Jennifer Jason Leigh has a career spanning five decades and 90 credits, but she’s at the top of her game in The Hateful Eight, Quentin Tarantino’s gargantuan new Golden Globe–nominated Western. As Daisy Domergue, the lone woman in the film and captive of Kurt Russell’s John “the Hangman” Ruth, Leigh’s role requires physical and verbal acrobatics as well as a deft touch, and she handles the challenge perfectly, giving one of the best performances of the year. Vulture caught up with Leigh to talk about the glory of Kurt Russell, what makes Tarantino such a great director, and why she’s never seen as many grown men weep as she did while filming The Hateful Eight.
What were your first impressions of the Hateful script?
It’s such a fabulous role. The funny thing is, I picked up the script from [casting director] Victoria Thomas’s office and went home and read it — and it was missing the last chapter. Intentionally, because Quentin didn’t want anyone to know. A day or two later, I was to go to his house and audition. So I worked on all the moments and scenes that she had — not a lot of dialogue, but I worked on it, I read it over and over again. It’s such a great script: I just loved every second of reading it. Then I got there, and we talked for a while, and he handed me the last chapter and he said, “Take your time and read it. I’ll go out, and then I’ll come back, and we’ll read from that.” I said, “Great!”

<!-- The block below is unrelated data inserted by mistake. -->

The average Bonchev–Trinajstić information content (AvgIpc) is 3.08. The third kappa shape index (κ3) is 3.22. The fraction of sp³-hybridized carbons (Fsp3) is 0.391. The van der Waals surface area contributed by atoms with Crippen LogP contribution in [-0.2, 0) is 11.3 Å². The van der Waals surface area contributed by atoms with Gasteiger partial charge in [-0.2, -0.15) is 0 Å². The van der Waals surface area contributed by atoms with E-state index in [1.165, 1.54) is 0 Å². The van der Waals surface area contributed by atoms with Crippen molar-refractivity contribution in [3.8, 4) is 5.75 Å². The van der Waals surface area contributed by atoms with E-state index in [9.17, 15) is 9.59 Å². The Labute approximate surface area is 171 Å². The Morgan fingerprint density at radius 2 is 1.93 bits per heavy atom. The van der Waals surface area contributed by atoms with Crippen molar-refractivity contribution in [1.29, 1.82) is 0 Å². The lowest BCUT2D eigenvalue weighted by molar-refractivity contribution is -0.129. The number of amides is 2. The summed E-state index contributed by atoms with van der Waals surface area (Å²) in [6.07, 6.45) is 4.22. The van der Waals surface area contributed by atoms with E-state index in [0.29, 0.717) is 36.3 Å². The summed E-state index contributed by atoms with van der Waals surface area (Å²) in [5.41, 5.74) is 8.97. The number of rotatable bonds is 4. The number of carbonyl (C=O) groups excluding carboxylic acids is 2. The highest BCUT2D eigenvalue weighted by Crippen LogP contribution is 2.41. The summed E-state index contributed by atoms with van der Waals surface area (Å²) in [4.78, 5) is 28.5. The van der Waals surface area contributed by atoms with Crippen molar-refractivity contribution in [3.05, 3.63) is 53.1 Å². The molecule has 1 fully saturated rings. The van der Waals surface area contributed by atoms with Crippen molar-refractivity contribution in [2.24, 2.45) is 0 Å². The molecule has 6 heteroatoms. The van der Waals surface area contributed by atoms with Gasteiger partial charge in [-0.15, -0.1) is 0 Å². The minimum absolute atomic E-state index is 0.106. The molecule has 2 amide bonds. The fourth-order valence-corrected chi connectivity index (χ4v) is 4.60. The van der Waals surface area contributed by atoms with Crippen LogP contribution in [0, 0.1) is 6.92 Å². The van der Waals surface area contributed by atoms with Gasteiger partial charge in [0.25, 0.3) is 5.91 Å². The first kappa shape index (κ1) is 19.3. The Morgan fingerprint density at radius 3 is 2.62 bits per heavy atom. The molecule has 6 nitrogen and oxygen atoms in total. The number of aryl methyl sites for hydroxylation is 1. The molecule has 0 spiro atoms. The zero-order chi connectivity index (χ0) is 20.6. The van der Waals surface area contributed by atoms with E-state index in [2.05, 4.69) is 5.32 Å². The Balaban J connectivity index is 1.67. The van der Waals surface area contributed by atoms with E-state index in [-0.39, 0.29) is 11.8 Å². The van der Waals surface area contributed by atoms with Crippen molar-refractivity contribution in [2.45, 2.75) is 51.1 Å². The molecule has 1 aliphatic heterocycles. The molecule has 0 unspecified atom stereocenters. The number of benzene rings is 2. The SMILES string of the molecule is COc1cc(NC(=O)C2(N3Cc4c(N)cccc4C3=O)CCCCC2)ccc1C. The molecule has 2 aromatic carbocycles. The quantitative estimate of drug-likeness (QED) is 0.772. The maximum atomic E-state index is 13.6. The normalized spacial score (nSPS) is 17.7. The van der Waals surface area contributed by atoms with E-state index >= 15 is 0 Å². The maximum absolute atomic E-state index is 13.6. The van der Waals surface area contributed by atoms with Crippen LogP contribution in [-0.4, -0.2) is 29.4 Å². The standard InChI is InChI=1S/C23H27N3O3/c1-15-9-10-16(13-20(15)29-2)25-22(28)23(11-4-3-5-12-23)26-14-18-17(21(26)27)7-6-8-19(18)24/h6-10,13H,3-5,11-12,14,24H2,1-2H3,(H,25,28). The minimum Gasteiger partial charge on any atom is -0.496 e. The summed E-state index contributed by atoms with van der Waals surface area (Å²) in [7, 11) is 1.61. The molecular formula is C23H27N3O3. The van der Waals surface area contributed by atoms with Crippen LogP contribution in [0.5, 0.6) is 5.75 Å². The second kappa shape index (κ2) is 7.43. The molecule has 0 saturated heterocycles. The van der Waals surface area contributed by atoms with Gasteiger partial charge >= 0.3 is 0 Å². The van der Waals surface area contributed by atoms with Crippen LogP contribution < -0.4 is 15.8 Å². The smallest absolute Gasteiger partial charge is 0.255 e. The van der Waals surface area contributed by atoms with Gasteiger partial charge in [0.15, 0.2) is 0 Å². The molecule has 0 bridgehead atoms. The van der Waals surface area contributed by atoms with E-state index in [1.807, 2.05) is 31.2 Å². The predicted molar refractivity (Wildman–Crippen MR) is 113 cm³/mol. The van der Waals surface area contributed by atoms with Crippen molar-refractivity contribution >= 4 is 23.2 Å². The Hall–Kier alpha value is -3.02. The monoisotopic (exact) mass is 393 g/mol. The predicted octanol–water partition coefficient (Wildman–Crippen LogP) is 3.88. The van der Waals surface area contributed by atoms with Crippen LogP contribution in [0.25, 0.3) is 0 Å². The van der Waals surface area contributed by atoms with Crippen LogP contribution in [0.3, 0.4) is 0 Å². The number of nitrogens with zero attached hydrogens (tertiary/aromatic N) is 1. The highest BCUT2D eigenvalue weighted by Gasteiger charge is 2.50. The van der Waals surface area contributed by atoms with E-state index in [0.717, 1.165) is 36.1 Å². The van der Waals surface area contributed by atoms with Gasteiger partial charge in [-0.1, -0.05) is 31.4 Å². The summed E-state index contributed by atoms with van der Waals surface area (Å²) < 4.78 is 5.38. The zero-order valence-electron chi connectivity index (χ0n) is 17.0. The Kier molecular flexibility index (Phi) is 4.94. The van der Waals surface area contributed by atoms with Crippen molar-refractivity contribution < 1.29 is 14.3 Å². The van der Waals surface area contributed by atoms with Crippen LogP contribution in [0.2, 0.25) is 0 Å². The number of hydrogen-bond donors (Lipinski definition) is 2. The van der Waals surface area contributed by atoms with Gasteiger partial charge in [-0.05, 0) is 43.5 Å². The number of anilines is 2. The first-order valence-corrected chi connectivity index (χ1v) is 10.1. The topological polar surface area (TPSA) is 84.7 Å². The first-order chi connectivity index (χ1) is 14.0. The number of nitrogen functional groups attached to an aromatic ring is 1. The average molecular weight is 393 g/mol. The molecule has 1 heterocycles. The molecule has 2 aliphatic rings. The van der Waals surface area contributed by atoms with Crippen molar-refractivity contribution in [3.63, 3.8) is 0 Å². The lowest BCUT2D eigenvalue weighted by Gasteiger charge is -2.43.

I started reading it, and suddenly I was like, “Holy shit.” Because that’s where Daisy, who has not said very much up until this point, cuts loose. I wanted the part so badly — I’ve wanted to be in a Tarantino movie forever — and needed to give it my all, but it was quite a task set before me, and I was nervous. I knew I just had to sort of throw myself into it. He came in, and usually, when you read for a director, you either read with a casting director or you read with a reader, and the director sits and watches you. Quentin doesn’t do that. He came in, and he sat beside me, and he opened the script, and we read off of one script, sitting side-by-side. What that does is it just takes 80 percent of your nerves away immediately because he’s not watching you — he’s participating in the reading with you.
He’s reading all the other parts and everything?